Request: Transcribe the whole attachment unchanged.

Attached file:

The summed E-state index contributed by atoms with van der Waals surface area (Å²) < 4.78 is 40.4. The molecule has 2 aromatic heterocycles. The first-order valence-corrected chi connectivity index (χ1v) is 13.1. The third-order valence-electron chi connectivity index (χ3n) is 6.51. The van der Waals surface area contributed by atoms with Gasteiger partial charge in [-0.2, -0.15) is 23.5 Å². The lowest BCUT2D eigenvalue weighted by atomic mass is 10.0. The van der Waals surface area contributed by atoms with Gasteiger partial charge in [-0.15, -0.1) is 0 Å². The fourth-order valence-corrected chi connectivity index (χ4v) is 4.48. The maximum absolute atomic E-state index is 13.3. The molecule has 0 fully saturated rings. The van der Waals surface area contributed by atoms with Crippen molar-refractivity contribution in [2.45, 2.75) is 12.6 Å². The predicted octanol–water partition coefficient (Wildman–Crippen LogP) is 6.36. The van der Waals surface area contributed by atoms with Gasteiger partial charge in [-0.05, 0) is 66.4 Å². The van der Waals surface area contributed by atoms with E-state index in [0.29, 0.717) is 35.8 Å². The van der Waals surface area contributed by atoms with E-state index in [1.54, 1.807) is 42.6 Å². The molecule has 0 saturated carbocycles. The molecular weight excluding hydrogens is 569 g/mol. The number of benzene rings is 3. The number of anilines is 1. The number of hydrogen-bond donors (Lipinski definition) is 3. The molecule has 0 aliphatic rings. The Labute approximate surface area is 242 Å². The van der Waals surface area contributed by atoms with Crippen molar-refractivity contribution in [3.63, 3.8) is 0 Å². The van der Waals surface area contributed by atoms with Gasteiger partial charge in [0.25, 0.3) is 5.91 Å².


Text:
The summed E-state index contributed by atoms with van der Waals surface area (Å²) < 4.78 is 40.4. The molecule has 2 aromatic heterocycles. The first-order valence-corrected chi connectivity index (χ1v) is 13.1. The third-order valence-electron chi connectivity index (χ3n) is 6.51. The van der Waals surface area contributed by atoms with Gasteiger partial charge in [-0.2, -0.15) is 23.5 Å². The lowest BCUT2D eigenvalue weighted by atomic mass is 10.0. The van der Waals surface area contributed by atoms with Gasteiger partial charge in [-0.15, -0.1) is 0 Å². The fourth-order valence-corrected chi connectivity index (χ4v) is 4.48. The maximum absolute atomic E-state index is 13.3. The molecule has 0 fully saturated rings. The van der Waals surface area contributed by atoms with Crippen molar-refractivity contribution in [2.45, 2.75) is 12.6 Å². The predicted octanol–water partition coefficient (Wildman–Crippen LogP) is 6.36. The van der Waals surface area contributed by atoms with Gasteiger partial charge in [-0.05, 0) is 66.4 Å². The van der Waals surface area contributed by atoms with E-state index in [0.29, 0.717) is 35.8 Å². The van der Waals surface area contributed by atoms with E-state index in [1.54, 1.807) is 42.6 Å². The molecule has 0 saturated carbocycles. The molecular weight excluding hydrogens is 569 g/mol. The number of benzene rings is 3. The number of anilines is 1. The number of hydrogen-bond donors (Lipinski definition) is 3. The molecule has 0 aliphatic rings. The Labute approximate surface area is 242 Å². The van der Waals surface area contributed by atoms with Crippen molar-refractivity contribution in [3.63, 3.8) is 0 Å². The van der Waals surface area contributed by atoms with Gasteiger partial charge in [0.25, 0.3) is 5.91 Å².